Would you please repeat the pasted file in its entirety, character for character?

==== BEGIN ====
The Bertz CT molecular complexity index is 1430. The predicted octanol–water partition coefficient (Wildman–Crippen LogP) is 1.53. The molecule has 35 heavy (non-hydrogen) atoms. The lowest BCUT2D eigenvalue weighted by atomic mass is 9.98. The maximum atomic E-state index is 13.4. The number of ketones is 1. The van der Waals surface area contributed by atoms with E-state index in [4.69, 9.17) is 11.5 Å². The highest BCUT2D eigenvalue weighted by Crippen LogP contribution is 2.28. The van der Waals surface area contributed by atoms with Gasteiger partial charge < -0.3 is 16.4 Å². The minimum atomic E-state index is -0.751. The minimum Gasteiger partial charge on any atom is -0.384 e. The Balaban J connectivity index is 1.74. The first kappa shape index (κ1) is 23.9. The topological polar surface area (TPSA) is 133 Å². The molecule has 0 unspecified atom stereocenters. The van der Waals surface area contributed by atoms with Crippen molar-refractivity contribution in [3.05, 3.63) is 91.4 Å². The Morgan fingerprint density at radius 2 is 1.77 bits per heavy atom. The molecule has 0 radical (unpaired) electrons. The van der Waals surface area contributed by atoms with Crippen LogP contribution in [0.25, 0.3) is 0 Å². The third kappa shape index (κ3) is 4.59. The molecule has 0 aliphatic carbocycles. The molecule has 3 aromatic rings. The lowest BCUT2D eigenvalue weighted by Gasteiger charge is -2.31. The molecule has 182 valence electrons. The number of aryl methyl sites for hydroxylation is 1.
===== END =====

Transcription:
The Bertz CT molecular complexity index is 1430. The predicted octanol–water partition coefficient (Wildman–Crippen LogP) is 1.53. The molecule has 35 heavy (non-hydrogen) atoms. The lowest BCUT2D eigenvalue weighted by atomic mass is 9.98. The maximum atomic E-state index is 13.4. The number of ketones is 1. The van der Waals surface area contributed by atoms with E-state index in [4.69, 9.17) is 11.5 Å². The highest BCUT2D eigenvalue weighted by Crippen LogP contribution is 2.28. The van der Waals surface area contributed by atoms with Gasteiger partial charge < -0.3 is 16.4 Å². The minimum atomic E-state index is -0.751. The minimum Gasteiger partial charge on any atom is -0.384 e. The Balaban J connectivity index is 1.74. The first kappa shape index (κ1) is 23.9. The topological polar surface area (TPSA) is 133 Å². The molecule has 0 unspecified atom stereocenters. The van der Waals surface area contributed by atoms with Crippen molar-refractivity contribution in [3.05, 3.63) is 91.4 Å². The Morgan fingerprint density at radius 2 is 1.77 bits per heavy atom. The molecule has 0 radical (unpaired) electrons. The van der Waals surface area contributed by atoms with Crippen LogP contribution in [0.25, 0.3) is 0 Å². The third kappa shape index (κ3) is 4.59. The molecule has 0 aliphatic carbocycles. The molecule has 3 aromatic rings. The lowest BCUT2D eigenvalue weighted by Gasteiger charge is -2.31. The molecule has 182 valence electrons. The number of aryl methyl sites for hydroxylation is 1.